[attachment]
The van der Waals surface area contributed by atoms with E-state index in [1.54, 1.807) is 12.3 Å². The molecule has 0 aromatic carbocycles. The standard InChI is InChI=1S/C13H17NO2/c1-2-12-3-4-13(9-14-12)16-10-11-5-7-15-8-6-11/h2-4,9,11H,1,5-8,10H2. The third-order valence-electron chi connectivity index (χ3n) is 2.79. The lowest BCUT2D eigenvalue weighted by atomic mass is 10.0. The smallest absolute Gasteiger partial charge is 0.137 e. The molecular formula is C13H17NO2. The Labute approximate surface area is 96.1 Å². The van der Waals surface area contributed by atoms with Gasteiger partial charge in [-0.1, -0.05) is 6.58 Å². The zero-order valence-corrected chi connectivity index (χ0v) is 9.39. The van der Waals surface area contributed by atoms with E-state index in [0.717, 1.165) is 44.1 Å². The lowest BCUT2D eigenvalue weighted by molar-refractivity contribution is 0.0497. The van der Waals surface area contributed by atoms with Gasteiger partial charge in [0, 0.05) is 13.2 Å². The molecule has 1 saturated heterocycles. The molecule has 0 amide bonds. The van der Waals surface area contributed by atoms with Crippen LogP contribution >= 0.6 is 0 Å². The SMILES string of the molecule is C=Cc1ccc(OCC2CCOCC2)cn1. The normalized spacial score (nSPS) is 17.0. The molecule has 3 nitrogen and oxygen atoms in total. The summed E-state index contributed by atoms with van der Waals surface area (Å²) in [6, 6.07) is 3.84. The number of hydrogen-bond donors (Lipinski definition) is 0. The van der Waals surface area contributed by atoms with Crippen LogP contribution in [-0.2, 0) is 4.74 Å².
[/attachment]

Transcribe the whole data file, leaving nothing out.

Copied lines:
The van der Waals surface area contributed by atoms with E-state index in [1.54, 1.807) is 12.3 Å². The molecule has 0 aromatic carbocycles. The standard InChI is InChI=1S/C13H17NO2/c1-2-12-3-4-13(9-14-12)16-10-11-5-7-15-8-6-11/h2-4,9,11H,1,5-8,10H2. The third-order valence-electron chi connectivity index (χ3n) is 2.79. The lowest BCUT2D eigenvalue weighted by atomic mass is 10.0. The smallest absolute Gasteiger partial charge is 0.137 e. The molecular formula is C13H17NO2. The Labute approximate surface area is 96.1 Å². The van der Waals surface area contributed by atoms with Gasteiger partial charge in [-0.1, -0.05) is 6.58 Å². The zero-order valence-corrected chi connectivity index (χ0v) is 9.39. The van der Waals surface area contributed by atoms with E-state index in [0.717, 1.165) is 44.1 Å². The lowest BCUT2D eigenvalue weighted by molar-refractivity contribution is 0.0497. The van der Waals surface area contributed by atoms with Gasteiger partial charge in [0, 0.05) is 13.2 Å². The molecule has 1 saturated heterocycles. The molecule has 0 amide bonds. The van der Waals surface area contributed by atoms with Crippen LogP contribution >= 0.6 is 0 Å². The SMILES string of the molecule is C=Cc1ccc(OCC2CCOCC2)cn1. The normalized spacial score (nSPS) is 17.0. The molecule has 3 nitrogen and oxygen atoms in total. The summed E-state index contributed by atoms with van der Waals surface area (Å²) in [6, 6.07) is 3.84. The number of hydrogen-bond donors (Lipinski definition) is 0. The van der Waals surface area contributed by atoms with Crippen LogP contribution in [-0.2, 0) is 4.74 Å².